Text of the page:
Authors+Show Affiliations

Venom Evolution Lab, School of Biological Sciences, University of Queensland, St Lucia, QLD 4072, Australia; Institute of Biology, Leiden University, Leiden, RA 2300, the Netherlands.Venom Evolution Lab, School of Biological Sciences, University of Queensland, St Lucia, QLD 4072, Australia.Venom Evolution Lab, School of Biological Sciences, University of Queensland, St Lucia, QLD 4072, Australia.Venom Evolution Lab, School of Biological Sciences, University of Queensland, St Lucia, QLD 4072, Australia.Snakebite Assist, Pretoria ZA-0001, South Africa.Naturalis Biodiversity Center, 2333, CR, Leiden, the Netherlands. Electronic address: freek.vonk@naturalis.nl.Venom Evolution Lab, School of Biological Sciences, University of Queensland, St Lucia, QLD 4072, Australia. Electronic address: bgfry@uq.edu.au.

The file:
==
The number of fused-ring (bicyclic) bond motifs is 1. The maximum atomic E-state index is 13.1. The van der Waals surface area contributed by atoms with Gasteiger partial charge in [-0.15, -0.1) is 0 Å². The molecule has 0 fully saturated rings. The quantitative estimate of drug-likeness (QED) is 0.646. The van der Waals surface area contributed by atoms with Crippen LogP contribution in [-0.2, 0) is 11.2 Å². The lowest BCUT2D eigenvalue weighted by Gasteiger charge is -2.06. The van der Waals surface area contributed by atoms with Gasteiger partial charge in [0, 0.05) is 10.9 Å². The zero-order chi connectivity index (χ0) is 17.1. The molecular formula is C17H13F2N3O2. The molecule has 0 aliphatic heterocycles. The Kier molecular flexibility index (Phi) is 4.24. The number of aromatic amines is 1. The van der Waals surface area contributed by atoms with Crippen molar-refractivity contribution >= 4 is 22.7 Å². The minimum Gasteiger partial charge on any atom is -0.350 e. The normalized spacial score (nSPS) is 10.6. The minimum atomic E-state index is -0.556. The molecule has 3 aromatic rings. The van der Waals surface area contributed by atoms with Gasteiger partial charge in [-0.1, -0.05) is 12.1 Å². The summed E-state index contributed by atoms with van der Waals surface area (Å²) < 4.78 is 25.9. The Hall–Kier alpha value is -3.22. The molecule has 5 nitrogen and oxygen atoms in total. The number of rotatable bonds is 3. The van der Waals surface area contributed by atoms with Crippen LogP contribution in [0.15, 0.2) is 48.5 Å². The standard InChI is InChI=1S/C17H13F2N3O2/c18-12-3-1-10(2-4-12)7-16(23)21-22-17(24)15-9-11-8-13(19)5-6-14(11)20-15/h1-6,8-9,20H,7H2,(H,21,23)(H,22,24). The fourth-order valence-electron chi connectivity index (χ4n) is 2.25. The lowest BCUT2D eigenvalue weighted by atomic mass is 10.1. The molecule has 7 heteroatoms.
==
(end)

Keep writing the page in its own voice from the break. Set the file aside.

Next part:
Pub Type(s)

Journal Article

Language

eng

PubMed ID

31170449

Citation

Bittenbinder, Mátyás A., et al. "Differential Destructive (non-clotting) Fibrinogenolytic Activity in Afro-Asian Elapid Snake Venoms and the Links to Defensive Hooding Behavior." Toxicology in Vitro : an International Journal Published in Association With BIBRA, vol. 60, 2019, pp. 330-335.
Bittenbinder MA, Dobson JS, Zdenek CN, et al. Differential destructive (non-clotting) fibrinogenolytic activity in Afro-Asian elapid snake venoms and the links to defensive hooding behavior. Toxicol In Vitro. 2019;60:330-335.
Bittenbinder, M. A., Dobson, J. S., Zdenek, C. N., Op den Brouw, B., Naude, A., Vonk, F. J., & Fry, B. G. (2019). Differential destructive (non-clotting) fibrinogenolytic activity in Afro-Asian elapid snake venoms and the links to defensive hooding behavior. Toxicology in Vitro : an International Journal Published in Association With BIBRA, 60, 330-335. https://doi.org/10.1016/j.tiv.2019.05.026